Avalanche – Snippet 49
Song of Solomon
Mercedes Lackey and Cody Martin
It had been a long week, and it looked like it was only going to get longer. John and Sera had been deployed twice already, responding to new major attacks. The Thulians were stepping up their game, and the attacks were coming more and more frequently. First it had been a major railyard near Atlanta; then a nuclear power plant right on the border with Alabama. The power plant had been a tough one; the security forces weren’t a match for the combined Thulian assault. Most of the guards were rent-a-cops with a couple of weeks training, maybe a few years on the job working on a beer gut or counting the days until retirement. With the War on Terror, a lot of them had had AR-15s shoved into their hands, a couple of pamphlets on terrorism and NBC–Nuclear, Biological, and Chemical–precautions, and expected to be prepared to defend the plant. The smart ones had run, when the Thulians had shown up; most of the brave ones had died, despite everything John and Sera had done to help. The plant itself was going to be under repair for at least three months; John didn’t want to think what would have happened if the Thulians had been able to take it out, and the havoc all that nuclear material would have played with the entire South.
John almost missed the days of the pop-up attacks from before the Fall of Metis. If it were still “business as usual”, as it had been back then, he and Sera could have been used a bit more tactically instead of like strategic assets; going and actually hunting the Thulians, instead of responding to their attacks. Recon, infiltration, destroying high value targets or rescuing VIPs were the things that he had used to live for. Hell, if they weren’t on call at all hours of the day, the might have even been able to go visit Zach surreptitiously. Probably not, all told. After all of that shit with the feds, we’re probably being watched more than ever. Hell hath no fury like a bureaucrat scorned.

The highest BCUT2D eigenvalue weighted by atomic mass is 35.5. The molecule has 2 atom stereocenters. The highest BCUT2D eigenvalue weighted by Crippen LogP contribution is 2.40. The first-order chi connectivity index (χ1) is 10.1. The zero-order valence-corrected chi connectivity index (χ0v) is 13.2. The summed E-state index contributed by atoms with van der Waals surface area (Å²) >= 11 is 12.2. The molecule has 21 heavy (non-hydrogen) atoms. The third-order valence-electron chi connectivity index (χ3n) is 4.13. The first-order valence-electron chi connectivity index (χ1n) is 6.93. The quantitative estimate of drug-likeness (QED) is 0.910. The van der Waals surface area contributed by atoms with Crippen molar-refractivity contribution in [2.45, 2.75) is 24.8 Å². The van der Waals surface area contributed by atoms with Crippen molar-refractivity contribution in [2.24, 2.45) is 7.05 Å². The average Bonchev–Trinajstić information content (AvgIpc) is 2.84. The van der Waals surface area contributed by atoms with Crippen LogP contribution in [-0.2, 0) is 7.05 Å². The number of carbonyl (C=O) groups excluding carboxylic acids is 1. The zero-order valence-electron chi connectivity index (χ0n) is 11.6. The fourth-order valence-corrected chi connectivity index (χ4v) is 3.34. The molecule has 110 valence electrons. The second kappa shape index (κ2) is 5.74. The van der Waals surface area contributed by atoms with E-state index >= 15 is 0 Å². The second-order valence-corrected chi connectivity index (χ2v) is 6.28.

No rest for the wicked. They had another call. John and Sera were flying hard and fast for the port in Savannah; it would be the second time they had to defend it. Usually the Thulians didn’t try to hit the same location twice, especially after they knew that it was within range of John and Sera. Almost too late, three Death Spheres had been detected going for the port; one F-15 had valiantly tried to intercept them, but was destroyed, pilot lost. The three Death Spheres were larger than the most commonly encountered ones; not as big as the gigantic one that Vickie and the orbital “Hammer” weapons platform had taken out in the battle at the Superstition Mountains, but still too damned big for John’s liking. Troop carriers, with that crazy space-bending tech. How many suits of armor do they have in there? Dozens? Hundreds? It didn’t matter; however many Thulians there were, John and Sera could not allow the port to fall. It was the fourth biggest port on the East Coast, and losing it would be a horrendous blow to the war effort. There had been some international shipments hit on the open seas already, but it seemed that those were more “might as well” attacks as Death Spheres were on their way to juicier targets.
John double-checked their position on a wrist-mounted PDA; he could “feel” where they needed to go, and had his Overwatch HUD projecting their flight path, but he liked redundancy when it came to navigation. Almost there, darlin’, he sent to Sera; the roar of the fires that were propelling them, in addition to the wind from how fast they were flying, made verbal communication all but impossible.
The situation is very bad, love. I think they are offloading troops into the ocean and having them walk the floor of the bay to the shore. The water will protect them until they are right at the edge of the docks.